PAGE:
Preoccupied with the problems of his kingdom, Peagood accidentally let the cakes burn.
November 16, 2011 6:23 PM   Subscribe

So, now that the oven fire is out, what do I do now?!

My oven was not sparkling clean, I'll admit it.

Something I was baking (Lunar Cakes, but with pears and cranberries instead of rhubarb) overflowed, and it wasn't much, so I just threw some tinfoil under them at the bottom of the oven and figured the little bit of dripping would burn off.

Then I saw it smoking, in black rolling clouds coming up through the vent, so I turned the oven off. And then the sugar and the grease and the I don't know what caught on fire! So I threw what I now know is the wrong thing on it (flour) and it worked, and the fire went out. (Thank goodness, and I only did that because I couldn't rip the top of the baking soda box off fast enough and I couldn't maneuver a wet towel under the racks, and I didn't even think of the extinguisher - so I just grabbed the open bag of flour, poured/threw a whole lot in and shut the oven door.)

The cakes are ruined, of course. But is my oven?

It's an old Frigidaire, gas oven with no bells and whistles - just four burners, a broiler and an oven. No clock even, and no self-cleaning features. I bought it "new", as an old store stock item from an appliance resale store. I have the manual, but this isn't covered in the manual.

I just spent an hour looking up what I could, but I'm not clear on a few things. Firemen? Appliance guys? People who've done this? Please tell me:

Do I really have to have an appliance repair person come to look at my oven before I use it again? What about the burners? I'm going to want my stovetop coffee tomorrow morning, but can do without if it's going to be a problem. What can I check tonight or tomorrow myself? What will the neighbourhood guy we'll use be looking for so I can be aware and feel secure?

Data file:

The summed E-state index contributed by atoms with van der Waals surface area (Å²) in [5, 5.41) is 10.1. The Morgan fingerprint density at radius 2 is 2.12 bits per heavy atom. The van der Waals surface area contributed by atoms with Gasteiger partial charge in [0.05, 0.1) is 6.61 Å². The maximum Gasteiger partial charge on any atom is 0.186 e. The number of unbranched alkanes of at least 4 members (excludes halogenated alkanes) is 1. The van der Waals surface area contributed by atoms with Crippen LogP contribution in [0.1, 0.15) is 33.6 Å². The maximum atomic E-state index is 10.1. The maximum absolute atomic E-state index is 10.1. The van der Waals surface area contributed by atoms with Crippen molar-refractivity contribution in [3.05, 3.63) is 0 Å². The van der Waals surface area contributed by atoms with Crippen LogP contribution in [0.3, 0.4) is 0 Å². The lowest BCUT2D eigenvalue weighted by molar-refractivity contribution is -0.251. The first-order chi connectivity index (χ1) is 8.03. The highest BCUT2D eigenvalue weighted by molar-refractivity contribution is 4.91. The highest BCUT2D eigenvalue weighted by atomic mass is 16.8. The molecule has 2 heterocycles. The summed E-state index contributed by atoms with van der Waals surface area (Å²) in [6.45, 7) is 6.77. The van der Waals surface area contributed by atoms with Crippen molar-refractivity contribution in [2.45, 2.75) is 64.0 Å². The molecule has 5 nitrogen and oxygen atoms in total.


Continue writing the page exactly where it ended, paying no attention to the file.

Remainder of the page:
I will sweep, and possibly use the shop vac, to get the flour out - all three or four pounds of it - but how can I clean the really burned bits on the oven bottom off beyond using some Easy Off? There's some burnt sugar on there that no homemade baking soda paste that I know of is going to take off. The interior is that speckled gray enamel-type stuff.

Now that the whole house has cleared itself of smoke, it doesn't smell so fresh around here. The windows have been opened, the fans were on - but it's bedtime soon and it's cold here and I'd like to do something tomorrow to get rid of the nasty "I burned something" smell that's lingering. Everything will get a wipe-down over the next few days, but is there an essential oil or household cleaner scent that specifically counter-acts the burnt odor? I have both Almond and Peppermint Dr. Bronner's, and a good supply of Eucalyptus and Tea Tree essential oils, but I don't want the house necessarily to smell of burnt mints.

Thanks, in anticipation of your help and for hopefully not reminding me that I have been a slovenly housekeeper who stupidly forgot the proper emergency response while I was panicking and and throwing flour on my lovely cakes with the scary flames under them.
posted by peagood to Grab Bag (4 answers total)
Smell: set out bowls of vinegar and that baking soda you didn't use? ;)

Oven: oh man, I HATE cleaning ovens. Our apartment building can arrange for one-off housekeeper visits to do "spring cleaning" which we book once every so often (aka when I decide that enough pizza grease has accumulated in the bottom of the oven or whatever!). So - call some places that do cleaning and ask them how much to come in and "spring clean" your kitchen, including your oven?
posted by lyra4 at 6:39 PM on November 16, 2011

I really like Odoban --the original formula smells like Eucalyptus.
posted by I'm Brian and so's my wife! at 7:35 PM on November 16, 2011

Ovens are pretty simple things and all of the few complicated bits are easy to buy and install. Even if you don't know anyone specifically handy who likes you enough to fix your oven, either you or someone who likes to tinker should be able to do it with the internet. If stuff got into the working bits then take it apart, clean everything, and put it back together again. See if it works.

To counteract the smell, you want something that will adsorb all of the small weird compounds that came with the incomplete combustion of your delicious cakes. Vinegar is a really good suggestion, baking soda or activated charcoal is better, but all of the above are better still. Wiping everything down will also likely help.
posted by Blasdelb at 8:03 PM on November 16, 2011

Scrape the burnt sugar off with a metal spatula and a lot of elbow grease. Then do a round of EasyOff.
posted by DarlingBri at 2:09 AM on November 17, 2011

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